By: Steph Weber Finding qualified staff, particularly on a limited budget, is challenging and time-consuming. Here is how to recruit employees in the 21st century.
By: Steph Weber
Old recruiting methods are becoming largely obsolete, in part because job-seekers are flocking to online job boards like Indeed and Craigslist. Regardless of the position you’re filling, limited HR budgets have increased the pressure to make the hiring process as efficient as possible.
Here are the best methods for small-budget recruiting in the 21st century.
Create a talent acquisition strategy.
Before the search begins, develop a talent acquisition strategy to standardize recruiting efforts.
Stephanie H. Nelson, certified in healthcare human resources and the founder and CEO of BlueFire HR Consulting in Chicago, explains the key aspects. “Setting your talent acquisition strategy is easy,” she said. “[Developing] appropriate job descriptions and interview processes, [including] selecting the right team members to [conduct] interviews is where you need to start.”
Also, establish an onboarding manual to help retain new hires and ease them into the position. The manual should outline specific objectives to be achieved during the employee’s initial 90 days with the practice.
Start with who you know.
Because of the small hiring budget most independent medical practices are faced with, starting with who you know can be a real budget-saver.
Steven Peltz, founder of New York-based Peltz Practice Management & Consulting Services, LLC, and a member of the National Society of Certified Healthcare Business Consultants, encourages this tactic. “If possible, it is better to [hire] someone who is known either by the practice or a colleague,” he said. “Speak to the local hospital HR department about resumes they have not used or staff they have to lay off.”
Connecting with local colleges and schools that have healthcare training programs can be beneficial too. These programs often have an intern placement program, which allows the practice a trial run with a candidate before offering a paid, long-term position.
Other options, like employee and patient referral programs, can bring prospective candidates directly to you. “Employee referral programs can be great for any culture, and there are so many patients that come in and out of the practice [who] may know the ideal candidate,” said Nelson. “If you’re on a small budget, incentives can be as small as $25 gift cards.”
Remember, the “finder fee” incentives should be paid only to those who refer successful candidates - meaning those who pass their introductory period of employment, generally the first 90 days.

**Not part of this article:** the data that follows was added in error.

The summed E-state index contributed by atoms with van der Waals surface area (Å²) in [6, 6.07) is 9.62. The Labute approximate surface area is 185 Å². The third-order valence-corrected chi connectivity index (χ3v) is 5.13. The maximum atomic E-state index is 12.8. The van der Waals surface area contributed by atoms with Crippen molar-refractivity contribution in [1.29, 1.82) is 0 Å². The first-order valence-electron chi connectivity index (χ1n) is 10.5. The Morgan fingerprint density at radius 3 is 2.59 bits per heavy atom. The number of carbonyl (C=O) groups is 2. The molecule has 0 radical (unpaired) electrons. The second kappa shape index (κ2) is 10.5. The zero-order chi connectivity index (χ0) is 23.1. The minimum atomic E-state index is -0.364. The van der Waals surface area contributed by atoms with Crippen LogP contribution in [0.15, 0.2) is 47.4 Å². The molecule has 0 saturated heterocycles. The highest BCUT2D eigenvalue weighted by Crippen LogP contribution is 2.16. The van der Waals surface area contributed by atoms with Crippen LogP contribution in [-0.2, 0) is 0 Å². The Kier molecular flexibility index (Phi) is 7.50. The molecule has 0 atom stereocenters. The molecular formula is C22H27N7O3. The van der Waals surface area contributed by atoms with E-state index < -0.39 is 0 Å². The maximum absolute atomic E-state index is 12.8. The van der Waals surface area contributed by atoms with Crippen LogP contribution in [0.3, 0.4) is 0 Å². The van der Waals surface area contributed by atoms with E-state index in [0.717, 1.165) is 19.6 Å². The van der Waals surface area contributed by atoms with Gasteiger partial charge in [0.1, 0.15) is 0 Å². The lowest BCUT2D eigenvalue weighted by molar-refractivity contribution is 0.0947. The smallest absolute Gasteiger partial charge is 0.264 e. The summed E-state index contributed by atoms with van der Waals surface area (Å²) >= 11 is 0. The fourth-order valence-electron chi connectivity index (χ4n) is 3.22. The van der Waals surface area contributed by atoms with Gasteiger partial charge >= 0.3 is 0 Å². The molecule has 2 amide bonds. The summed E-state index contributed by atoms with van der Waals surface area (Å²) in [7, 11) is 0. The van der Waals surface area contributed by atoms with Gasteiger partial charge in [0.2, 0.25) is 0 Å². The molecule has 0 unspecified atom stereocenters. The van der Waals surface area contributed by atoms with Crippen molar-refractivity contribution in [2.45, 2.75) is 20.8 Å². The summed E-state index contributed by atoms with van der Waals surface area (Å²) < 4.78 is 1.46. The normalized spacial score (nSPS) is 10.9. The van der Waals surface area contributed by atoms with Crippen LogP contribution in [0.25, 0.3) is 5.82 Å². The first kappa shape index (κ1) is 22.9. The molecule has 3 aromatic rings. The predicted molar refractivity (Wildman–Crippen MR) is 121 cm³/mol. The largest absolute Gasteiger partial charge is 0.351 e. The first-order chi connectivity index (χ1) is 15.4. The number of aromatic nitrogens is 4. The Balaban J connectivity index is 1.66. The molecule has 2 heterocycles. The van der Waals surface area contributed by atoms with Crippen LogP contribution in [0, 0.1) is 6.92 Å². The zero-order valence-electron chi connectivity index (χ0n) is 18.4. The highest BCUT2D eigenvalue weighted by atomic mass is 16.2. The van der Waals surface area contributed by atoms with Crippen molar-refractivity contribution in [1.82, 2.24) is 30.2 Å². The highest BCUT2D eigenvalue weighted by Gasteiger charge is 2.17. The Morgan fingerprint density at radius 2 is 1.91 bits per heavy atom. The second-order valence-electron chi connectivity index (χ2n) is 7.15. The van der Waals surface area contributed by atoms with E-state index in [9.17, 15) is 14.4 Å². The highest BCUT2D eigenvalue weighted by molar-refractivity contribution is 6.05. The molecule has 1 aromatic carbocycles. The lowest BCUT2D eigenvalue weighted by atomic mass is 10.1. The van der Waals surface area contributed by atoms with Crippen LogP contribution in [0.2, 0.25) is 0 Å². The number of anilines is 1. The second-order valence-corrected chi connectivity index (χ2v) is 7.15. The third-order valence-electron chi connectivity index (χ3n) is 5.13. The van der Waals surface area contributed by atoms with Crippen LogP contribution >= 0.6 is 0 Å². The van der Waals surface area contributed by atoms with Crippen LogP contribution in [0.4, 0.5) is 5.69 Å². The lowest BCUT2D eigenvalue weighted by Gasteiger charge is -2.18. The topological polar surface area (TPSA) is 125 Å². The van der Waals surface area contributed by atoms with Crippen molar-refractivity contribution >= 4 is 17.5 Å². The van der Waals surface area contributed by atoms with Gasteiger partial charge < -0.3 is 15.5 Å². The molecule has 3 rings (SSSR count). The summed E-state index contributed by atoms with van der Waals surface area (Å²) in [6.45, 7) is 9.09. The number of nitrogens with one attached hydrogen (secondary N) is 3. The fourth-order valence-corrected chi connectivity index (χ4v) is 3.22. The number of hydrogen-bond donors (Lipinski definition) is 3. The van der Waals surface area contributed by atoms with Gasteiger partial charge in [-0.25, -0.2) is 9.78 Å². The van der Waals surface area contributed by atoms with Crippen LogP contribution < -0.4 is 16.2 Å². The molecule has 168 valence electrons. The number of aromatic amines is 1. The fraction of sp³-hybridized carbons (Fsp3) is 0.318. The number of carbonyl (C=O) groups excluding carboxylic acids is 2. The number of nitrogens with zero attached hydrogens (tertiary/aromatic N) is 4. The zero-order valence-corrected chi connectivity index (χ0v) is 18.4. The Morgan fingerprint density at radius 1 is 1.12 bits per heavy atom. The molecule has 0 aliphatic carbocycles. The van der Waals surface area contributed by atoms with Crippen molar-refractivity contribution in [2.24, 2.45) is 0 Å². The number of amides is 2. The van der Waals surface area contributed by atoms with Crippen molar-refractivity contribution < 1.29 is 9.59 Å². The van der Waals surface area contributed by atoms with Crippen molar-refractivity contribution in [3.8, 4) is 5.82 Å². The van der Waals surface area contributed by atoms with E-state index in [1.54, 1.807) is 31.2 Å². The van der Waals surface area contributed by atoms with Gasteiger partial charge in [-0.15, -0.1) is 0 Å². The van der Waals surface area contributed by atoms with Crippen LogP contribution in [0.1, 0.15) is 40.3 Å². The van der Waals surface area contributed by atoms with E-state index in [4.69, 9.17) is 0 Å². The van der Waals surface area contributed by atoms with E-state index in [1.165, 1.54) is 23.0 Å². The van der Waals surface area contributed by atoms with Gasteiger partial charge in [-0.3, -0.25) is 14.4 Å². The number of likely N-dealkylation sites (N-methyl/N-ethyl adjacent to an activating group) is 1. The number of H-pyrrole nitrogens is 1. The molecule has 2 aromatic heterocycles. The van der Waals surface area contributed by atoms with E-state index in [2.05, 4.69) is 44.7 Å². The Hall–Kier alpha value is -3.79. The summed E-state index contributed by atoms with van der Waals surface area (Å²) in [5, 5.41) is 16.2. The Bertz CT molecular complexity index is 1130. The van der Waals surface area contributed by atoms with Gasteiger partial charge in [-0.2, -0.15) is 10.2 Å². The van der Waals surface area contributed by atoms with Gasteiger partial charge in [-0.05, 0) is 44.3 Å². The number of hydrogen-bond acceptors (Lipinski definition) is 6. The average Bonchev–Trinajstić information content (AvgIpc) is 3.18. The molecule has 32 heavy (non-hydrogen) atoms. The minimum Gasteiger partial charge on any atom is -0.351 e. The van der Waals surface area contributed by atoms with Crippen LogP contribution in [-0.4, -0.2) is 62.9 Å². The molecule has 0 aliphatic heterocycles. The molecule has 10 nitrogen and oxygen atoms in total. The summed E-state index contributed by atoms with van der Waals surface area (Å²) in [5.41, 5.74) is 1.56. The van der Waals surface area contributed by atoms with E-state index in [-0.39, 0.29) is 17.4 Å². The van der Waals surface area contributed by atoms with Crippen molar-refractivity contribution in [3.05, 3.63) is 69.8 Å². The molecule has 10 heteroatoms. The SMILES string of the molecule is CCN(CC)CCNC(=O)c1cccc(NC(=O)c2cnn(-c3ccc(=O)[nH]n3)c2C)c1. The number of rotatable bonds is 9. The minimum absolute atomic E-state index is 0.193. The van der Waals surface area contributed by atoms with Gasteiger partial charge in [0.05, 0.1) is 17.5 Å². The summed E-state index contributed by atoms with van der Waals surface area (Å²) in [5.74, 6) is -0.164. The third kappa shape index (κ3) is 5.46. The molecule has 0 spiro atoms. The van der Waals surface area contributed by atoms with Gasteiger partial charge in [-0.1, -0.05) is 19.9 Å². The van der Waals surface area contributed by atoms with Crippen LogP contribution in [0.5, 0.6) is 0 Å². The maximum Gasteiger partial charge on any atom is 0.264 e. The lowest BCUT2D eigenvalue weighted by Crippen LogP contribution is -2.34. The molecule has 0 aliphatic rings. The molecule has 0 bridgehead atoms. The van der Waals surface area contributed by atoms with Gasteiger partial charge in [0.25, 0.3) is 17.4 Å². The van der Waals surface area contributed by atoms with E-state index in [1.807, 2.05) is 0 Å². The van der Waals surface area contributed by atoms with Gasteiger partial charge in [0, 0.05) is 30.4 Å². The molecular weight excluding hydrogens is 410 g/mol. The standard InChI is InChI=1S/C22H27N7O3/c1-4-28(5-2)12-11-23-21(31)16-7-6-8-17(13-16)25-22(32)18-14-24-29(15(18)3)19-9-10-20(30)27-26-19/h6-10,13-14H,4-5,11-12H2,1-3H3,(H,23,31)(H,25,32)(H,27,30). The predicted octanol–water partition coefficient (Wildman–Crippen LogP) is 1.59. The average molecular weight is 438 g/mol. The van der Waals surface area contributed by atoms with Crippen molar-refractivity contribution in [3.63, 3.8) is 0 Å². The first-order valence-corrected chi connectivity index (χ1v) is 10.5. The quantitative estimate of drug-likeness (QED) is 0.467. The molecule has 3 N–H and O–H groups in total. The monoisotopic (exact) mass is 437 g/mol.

Social media has become an integral part of our day-to-day lives and these outlets are ideal for reaching job-seekers on a small budget.
Gary Rosenbaum, a board-certified plastic and reconstructive surgeon practicing in Miami Beach, Fla., has found quality talent this way. “In our practice, we have been successful recruiting staff through online job boards, such as Indeed and Craigslist,” he said.
Many job ads can be placed for free. For the others, you’ll need to have a budget in mind. Peltz recommends that practices decide if they want to pay for ads, and if so, determine their budget in advance. Look for websites and social media platforms that serve your local area also. Many times advertising is free or inexpensive.
Then there are the larger platforms. “Posting jobs on Twitter, Facebook, and anything in between can get your name out there and show that your practice is welcoming new talent,” said Nelson. “It can save you time and money.”
Additionally, she likes LinkedIn because it’s “a space for virtual living resumes,” where the information is usually deemed more reliable because of its public nature.
Select an in-office point person.
Small practices don’t need to outsource their HR. Instead, they’re better-served to select an in-office point person. For example, in Rosenbaum’s office, the employee who handles billing and collections also handles HR.
Don’t make selecting an internal HR representative too complicated though. “It could be clinical or administrative staff, [but] whoever appears to have the most common sense should be given the responsibility,” said Peltz. “That person will need basic training, [usually] available through the local hospital's HR department, the local or state medical society, or a number of online programs.”
Don’t forget these tips.
Always ask for references and if your state allows it, Peltz suggests requiring a drug screen and background check for all new hires. The person will have access to a wide range of pharmaceuticals, so they should be screened thoroughly.
Make the most of each new hire. “Whatever the position is, always try to hire higher,” said Peltz. “That means you want someone who will not only be able to fulfill the [current] position, but also be able to grow.”
And lastly, remember that traits often trump skills. “Key traits to look for in candidates are integrity, initiative, perseverance, self-confidence, personality, and commitment,” Rosenbaum said. “Skills can be taught.”
Steph Weber is a freelance writer hailing from the Midwest. She writes about healthcare, finance, and small business, but finds her passion for the medical field growing in sync with the ever-changing healthcare laws.